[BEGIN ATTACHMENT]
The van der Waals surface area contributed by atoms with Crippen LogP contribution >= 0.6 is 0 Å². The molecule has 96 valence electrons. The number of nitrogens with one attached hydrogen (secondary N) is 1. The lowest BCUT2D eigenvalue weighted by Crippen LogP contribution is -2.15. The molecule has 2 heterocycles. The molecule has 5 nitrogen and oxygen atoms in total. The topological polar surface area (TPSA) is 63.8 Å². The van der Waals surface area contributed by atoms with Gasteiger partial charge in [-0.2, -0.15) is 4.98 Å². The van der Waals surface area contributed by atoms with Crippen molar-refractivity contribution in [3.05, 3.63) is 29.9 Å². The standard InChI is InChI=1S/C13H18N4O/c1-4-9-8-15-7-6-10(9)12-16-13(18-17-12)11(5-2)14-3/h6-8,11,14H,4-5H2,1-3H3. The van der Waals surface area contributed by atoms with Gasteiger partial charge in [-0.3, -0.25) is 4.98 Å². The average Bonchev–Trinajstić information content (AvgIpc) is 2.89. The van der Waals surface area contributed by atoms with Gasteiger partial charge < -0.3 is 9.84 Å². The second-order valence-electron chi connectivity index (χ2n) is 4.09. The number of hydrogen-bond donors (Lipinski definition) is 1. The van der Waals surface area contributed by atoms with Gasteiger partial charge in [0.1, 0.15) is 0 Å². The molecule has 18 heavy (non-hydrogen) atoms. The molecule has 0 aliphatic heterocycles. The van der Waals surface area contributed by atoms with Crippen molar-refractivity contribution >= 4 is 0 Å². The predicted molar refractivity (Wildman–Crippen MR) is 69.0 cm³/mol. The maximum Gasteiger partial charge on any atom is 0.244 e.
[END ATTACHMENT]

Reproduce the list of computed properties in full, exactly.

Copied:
The van der Waals surface area contributed by atoms with Crippen LogP contribution >= 0.6 is 0 Å². The molecule has 96 valence electrons. The number of nitrogens with one attached hydrogen (secondary N) is 1. The lowest BCUT2D eigenvalue weighted by Crippen LogP contribution is -2.15. The molecule has 2 heterocycles. The molecule has 5 nitrogen and oxygen atoms in total. The topological polar surface area (TPSA) is 63.8 Å². The van der Waals surface area contributed by atoms with Gasteiger partial charge in [-0.2, -0.15) is 4.98 Å². The van der Waals surface area contributed by atoms with Crippen molar-refractivity contribution in [3.05, 3.63) is 29.9 Å². The standard InChI is InChI=1S/C13H18N4O/c1-4-9-8-15-7-6-10(9)12-16-13(18-17-12)11(5-2)14-3/h6-8,11,14H,4-5H2,1-3H3. The van der Waals surface area contributed by atoms with Gasteiger partial charge in [-0.3, -0.25) is 4.98 Å². The average Bonchev–Trinajstić information content (AvgIpc) is 2.89. The van der Waals surface area contributed by atoms with Gasteiger partial charge < -0.3 is 9.84 Å². The second-order valence-electron chi connectivity index (χ2n) is 4.09. The number of hydrogen-bond donors (Lipinski definition) is 1. The van der Waals surface area contributed by atoms with Gasteiger partial charge in [0.1, 0.15) is 0 Å². The molecule has 18 heavy (non-hydrogen) atoms. The molecule has 0 aliphatic heterocycles. The van der Waals surface area contributed by atoms with Crippen molar-refractivity contribution >= 4 is 0 Å². The predicted molar refractivity (Wildman–Crippen MR) is 69.0 cm³/mol. The maximum Gasteiger partial charge on any atom is 0.244 e.